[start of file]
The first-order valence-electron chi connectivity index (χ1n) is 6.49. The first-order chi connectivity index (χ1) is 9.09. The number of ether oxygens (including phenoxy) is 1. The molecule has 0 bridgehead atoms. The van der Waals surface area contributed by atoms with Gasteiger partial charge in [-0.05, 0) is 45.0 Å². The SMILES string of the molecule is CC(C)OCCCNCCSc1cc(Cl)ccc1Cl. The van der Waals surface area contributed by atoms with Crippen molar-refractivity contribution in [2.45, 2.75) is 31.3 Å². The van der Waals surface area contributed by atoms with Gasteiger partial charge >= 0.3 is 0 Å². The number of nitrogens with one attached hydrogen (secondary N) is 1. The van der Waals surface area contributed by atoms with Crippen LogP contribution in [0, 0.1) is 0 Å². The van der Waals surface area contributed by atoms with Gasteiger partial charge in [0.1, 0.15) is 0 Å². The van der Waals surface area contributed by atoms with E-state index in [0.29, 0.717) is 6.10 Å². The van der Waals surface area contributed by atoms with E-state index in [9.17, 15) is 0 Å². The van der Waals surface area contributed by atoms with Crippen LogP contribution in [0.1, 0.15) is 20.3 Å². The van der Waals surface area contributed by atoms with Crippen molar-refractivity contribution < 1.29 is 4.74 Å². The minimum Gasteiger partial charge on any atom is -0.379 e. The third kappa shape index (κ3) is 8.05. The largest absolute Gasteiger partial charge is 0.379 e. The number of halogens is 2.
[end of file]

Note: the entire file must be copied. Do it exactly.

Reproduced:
The first-order valence-electron chi connectivity index (χ1n) is 6.49. The first-order chi connectivity index (χ1) is 9.09. The number of ether oxygens (including phenoxy) is 1. The molecule has 0 bridgehead atoms. The van der Waals surface area contributed by atoms with Gasteiger partial charge in [-0.05, 0) is 45.0 Å². The SMILES string of the molecule is CC(C)OCCCNCCSc1cc(Cl)ccc1Cl. The van der Waals surface area contributed by atoms with Crippen molar-refractivity contribution in [2.45, 2.75) is 31.3 Å². The van der Waals surface area contributed by atoms with Gasteiger partial charge >= 0.3 is 0 Å². The number of nitrogens with one attached hydrogen (secondary N) is 1. The van der Waals surface area contributed by atoms with Crippen LogP contribution in [0, 0.1) is 0 Å². The van der Waals surface area contributed by atoms with Gasteiger partial charge in [0.1, 0.15) is 0 Å². The van der Waals surface area contributed by atoms with E-state index in [0.29, 0.717) is 6.10 Å². The van der Waals surface area contributed by atoms with E-state index in [9.17, 15) is 0 Å². The van der Waals surface area contributed by atoms with Crippen LogP contribution in [0.1, 0.15) is 20.3 Å². The van der Waals surface area contributed by atoms with Crippen molar-refractivity contribution < 1.29 is 4.74 Å². The minimum Gasteiger partial charge on any atom is -0.379 e. The third kappa shape index (κ3) is 8.05. The largest absolute Gasteiger partial charge is 0.379 e. The number of halogens is 2.